Deploy your ASP.NET Core app as a container
Azure Pipelines provides a highly customizable continuous integration (CI) and continuous deployment (CD) pipeline for your ASP.NET Core apps. This quickstart shows how to set up CI and CD to deploy an ASP.NET Core application to Linux App Service using Docker and Azure Container Registry.
With your CI/CD processes in place, you'll push a change into your team's git repo and the results will automatically show up on your site.
- You need an Azure DevOps organization. If you don't have one, you can create one for free. If your team already has one, then make sure you're an administrator of the Azure DevOps project that you want to use. (An Azure DevOps organization is different from your GitHub organization. Give them the same name if you want alignment between them.)
- Visual Studio 2017
- Continuous Delivery Tools for Visual Studio
Create an Azure Container Registry
You can use Azure Container Registry to host the Docker image that is published by the CI pipeline. Follow the steps below to create and configure a registry. In later steps, you use Azure Pipelines to deploy the image to an Azure Web App for Containers.
Sign into Azure at https://portal.azure.com.
In the Azure Portal, choose New, Containers, then choose Azure Container Registry.
Enter a Registry name, Resource Group, and select a Location.
For Admin user, choose Enable and then choose Create.
Wait for the Azure Container Registry deployment to finish.
Import code for sample app into Azure Repos
Azure Repos is a full-featured Git server for hosting your team's source code. You'll import code for a sample ASP.NET Core app into an Azure Repos Git repository. This is the app that you will configure CI/CD for.
In Azure Repos, on the Code page for your Azure DevOps project, select the option to Import repository.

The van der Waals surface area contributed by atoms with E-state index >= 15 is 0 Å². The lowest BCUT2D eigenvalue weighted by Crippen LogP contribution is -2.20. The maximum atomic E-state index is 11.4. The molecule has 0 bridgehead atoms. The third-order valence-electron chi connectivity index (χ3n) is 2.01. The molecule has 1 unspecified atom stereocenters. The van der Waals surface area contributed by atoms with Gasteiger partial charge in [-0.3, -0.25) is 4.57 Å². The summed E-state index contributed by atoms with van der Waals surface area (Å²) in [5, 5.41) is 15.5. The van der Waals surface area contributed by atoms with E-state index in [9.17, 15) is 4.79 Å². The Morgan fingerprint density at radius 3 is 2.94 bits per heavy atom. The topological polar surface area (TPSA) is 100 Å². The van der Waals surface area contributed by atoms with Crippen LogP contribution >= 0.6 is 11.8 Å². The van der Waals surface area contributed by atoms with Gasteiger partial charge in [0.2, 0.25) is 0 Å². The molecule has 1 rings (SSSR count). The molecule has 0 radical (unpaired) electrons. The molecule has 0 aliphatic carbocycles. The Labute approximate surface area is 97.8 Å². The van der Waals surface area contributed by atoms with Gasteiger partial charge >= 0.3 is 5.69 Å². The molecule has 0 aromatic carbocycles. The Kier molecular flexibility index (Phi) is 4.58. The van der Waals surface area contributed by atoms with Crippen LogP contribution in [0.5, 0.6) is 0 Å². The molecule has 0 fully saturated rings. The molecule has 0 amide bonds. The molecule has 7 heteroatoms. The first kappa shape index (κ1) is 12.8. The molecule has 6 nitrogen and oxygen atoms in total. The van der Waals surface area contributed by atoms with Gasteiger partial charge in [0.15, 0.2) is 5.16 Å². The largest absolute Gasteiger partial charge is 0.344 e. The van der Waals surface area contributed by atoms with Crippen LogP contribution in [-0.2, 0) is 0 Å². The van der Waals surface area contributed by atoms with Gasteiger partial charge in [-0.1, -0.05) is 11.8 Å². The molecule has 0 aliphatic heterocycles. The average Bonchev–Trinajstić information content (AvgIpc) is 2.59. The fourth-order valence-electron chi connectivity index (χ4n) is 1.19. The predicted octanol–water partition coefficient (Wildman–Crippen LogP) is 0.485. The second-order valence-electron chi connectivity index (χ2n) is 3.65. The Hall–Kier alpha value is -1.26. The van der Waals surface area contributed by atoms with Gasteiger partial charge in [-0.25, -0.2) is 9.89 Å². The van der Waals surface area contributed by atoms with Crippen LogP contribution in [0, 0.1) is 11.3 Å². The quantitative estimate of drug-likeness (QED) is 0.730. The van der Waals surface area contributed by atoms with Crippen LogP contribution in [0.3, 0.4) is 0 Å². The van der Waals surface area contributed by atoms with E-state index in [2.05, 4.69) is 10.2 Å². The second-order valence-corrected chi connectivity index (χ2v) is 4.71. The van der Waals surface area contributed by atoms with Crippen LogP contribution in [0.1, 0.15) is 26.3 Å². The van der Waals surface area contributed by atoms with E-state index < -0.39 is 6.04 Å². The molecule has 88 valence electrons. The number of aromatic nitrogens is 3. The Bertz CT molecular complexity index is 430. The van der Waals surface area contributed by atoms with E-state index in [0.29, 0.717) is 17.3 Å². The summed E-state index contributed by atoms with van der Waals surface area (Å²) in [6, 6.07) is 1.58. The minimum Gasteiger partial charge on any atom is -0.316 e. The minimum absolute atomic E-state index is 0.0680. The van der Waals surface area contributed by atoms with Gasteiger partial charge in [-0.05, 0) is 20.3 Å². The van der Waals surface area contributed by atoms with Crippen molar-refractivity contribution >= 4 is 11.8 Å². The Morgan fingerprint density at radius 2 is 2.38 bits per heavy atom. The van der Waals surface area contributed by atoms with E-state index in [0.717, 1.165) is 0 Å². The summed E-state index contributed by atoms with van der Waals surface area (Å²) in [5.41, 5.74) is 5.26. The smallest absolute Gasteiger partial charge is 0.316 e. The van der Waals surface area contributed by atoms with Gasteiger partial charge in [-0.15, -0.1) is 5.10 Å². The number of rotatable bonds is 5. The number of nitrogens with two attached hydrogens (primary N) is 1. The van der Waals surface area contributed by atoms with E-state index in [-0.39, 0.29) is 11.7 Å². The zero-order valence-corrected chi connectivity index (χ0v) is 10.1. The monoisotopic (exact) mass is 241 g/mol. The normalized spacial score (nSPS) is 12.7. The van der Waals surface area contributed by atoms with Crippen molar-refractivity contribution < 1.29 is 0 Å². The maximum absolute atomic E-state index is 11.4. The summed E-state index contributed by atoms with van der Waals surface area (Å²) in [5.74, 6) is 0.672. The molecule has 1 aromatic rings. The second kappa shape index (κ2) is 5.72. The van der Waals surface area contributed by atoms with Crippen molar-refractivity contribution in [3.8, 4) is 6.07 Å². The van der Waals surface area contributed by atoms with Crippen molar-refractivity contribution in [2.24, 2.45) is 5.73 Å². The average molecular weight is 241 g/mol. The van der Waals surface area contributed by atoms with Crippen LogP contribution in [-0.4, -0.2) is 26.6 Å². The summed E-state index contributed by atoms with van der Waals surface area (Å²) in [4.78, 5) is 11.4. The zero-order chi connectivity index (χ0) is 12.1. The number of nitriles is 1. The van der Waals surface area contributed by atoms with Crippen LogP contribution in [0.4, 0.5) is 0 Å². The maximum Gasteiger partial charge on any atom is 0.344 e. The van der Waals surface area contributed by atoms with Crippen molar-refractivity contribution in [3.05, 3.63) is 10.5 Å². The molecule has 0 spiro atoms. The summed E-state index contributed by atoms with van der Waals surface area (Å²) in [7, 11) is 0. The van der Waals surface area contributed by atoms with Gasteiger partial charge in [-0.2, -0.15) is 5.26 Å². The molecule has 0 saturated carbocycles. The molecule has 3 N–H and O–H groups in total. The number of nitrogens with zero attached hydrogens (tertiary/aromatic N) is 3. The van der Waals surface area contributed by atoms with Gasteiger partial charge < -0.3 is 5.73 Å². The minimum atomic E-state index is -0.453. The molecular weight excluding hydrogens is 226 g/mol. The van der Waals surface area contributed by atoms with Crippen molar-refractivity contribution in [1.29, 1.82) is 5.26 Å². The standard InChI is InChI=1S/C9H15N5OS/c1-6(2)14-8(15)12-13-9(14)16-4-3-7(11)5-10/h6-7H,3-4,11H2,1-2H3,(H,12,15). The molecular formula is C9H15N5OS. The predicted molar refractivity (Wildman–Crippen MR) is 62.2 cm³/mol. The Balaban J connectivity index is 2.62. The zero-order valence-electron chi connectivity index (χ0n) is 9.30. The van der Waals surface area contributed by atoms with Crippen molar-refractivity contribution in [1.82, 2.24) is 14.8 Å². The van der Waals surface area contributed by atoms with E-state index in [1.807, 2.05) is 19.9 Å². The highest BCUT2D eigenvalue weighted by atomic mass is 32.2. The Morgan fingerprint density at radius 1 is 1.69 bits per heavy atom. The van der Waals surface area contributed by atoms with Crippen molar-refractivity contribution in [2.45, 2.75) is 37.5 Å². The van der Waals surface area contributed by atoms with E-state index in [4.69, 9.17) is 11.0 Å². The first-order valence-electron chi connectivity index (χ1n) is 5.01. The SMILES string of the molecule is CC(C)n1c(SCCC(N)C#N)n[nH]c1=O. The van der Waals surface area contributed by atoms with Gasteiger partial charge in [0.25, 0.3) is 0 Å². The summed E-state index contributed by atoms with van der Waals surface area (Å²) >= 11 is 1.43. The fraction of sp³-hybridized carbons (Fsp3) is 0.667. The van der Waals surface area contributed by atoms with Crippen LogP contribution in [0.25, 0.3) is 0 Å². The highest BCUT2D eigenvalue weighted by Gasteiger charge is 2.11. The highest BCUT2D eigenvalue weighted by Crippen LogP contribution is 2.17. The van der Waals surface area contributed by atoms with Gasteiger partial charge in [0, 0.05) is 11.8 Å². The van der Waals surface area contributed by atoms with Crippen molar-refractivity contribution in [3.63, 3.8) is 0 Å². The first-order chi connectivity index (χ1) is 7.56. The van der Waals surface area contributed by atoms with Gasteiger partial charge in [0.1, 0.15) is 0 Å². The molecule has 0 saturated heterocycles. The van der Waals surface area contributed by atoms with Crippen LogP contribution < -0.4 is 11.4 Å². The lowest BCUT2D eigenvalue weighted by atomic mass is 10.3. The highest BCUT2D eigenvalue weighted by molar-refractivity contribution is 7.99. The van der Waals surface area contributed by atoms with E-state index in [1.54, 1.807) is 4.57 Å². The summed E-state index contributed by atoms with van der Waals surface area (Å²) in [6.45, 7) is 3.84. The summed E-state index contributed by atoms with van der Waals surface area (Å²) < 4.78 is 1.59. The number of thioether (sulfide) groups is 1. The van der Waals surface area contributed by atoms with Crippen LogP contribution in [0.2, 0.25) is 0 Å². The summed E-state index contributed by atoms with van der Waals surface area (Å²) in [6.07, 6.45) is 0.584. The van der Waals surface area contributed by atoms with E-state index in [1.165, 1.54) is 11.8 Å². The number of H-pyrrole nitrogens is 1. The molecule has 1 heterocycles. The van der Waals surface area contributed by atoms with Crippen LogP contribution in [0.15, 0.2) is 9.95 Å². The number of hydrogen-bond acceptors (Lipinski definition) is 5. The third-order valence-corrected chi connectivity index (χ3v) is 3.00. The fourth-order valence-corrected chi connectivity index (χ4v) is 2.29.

In the Import a Git repository dialog box, paste the following URL into the Clone URL textbox.
Click Import to copy the sample code into your Git repo.
Clone the solution
Use the following steps to clone the sample solution and open it in Visual Studio 2017. This allows you to work with the solution in a local development environment. In upcoming steps, you use Visual Studio 2017 to configure continuous integration and continuous delivery for the web app.
Ensure the import of the code completes successfully. In the top right-hand corner of your browser Select clone. Select Clone in Visual Studio.
Visual Studio 2017 will launch and prompt for credentials.
After authenticating, choose a directory and Select clone to finish cloning the code to your local environment.
Install Continuous Delivery (CD) Tools for Visual Studio 2017
Continuous Delivery (CD) Tools for Visual Studio 2017 helps automate the creation of Azure Pipelines to Azure release pipelines. Optionally, you can extend the generated pipeline to further enhance your CI/CD workflows.
In Visual Studio 2017 Select Tools then Select Extensions and Updates.
In the dialogue, Select Online and search for Continuous Delivery Tools for Visual Studio.
Select Download, and once it finishes close Visual Studio to finish the install process.
Restart Visual Studio and open your solution.
In solution explorer Right Select your solution and verify you see a Configure Continuous Delivery icon.
Configure and execute Continuous Delivery (CD) for your app
Visual Studio 2017 can automate the creation of a CI/CD pipeline. The CD tooling quickly creates various services in Azure and Azure Pipelines. This automation allows you to enable CI/CD to Azure for your apps by creating full build and release pipelines in Azure Pipelines.
In Visual Studio, right Select your solution and Select Configure Continuous Delivery.
Choose App Service (Linux) as your Host Type.
Choose the Container Registry you created earlier.
Accept the default App Service name or Select edit to choose a new name.
Select ok, and monitor the output window for results.
Azure resources including the App Service will be created. Azure Pipelines resources such as a build pipeline, and a release pipeline will be created in the same project that contains your source code. You can monitor the configuration progress in the Output window in Visual Studio.
A build and release will then execute. Navigate to the organization and monitor the builds and releases until they complete. This may take several minutes.
When the deployment finishes, verify that your changes are live in your web browser: http://your-app-name.azurewebsites.net.
Make changes to the web app code and push them to Azure Pipelines. A new build and release will execute and deploy the changes.
You're now ready to collaborate with a team on an ASP.NET Core app with a CI/CD pipeline that automatically deploys your latest work to your Azure App Service.
You've just put your own CI/CD processes in place. You can modify these build and release pipelines to meet the needs of your team. To learn more see this tutorial: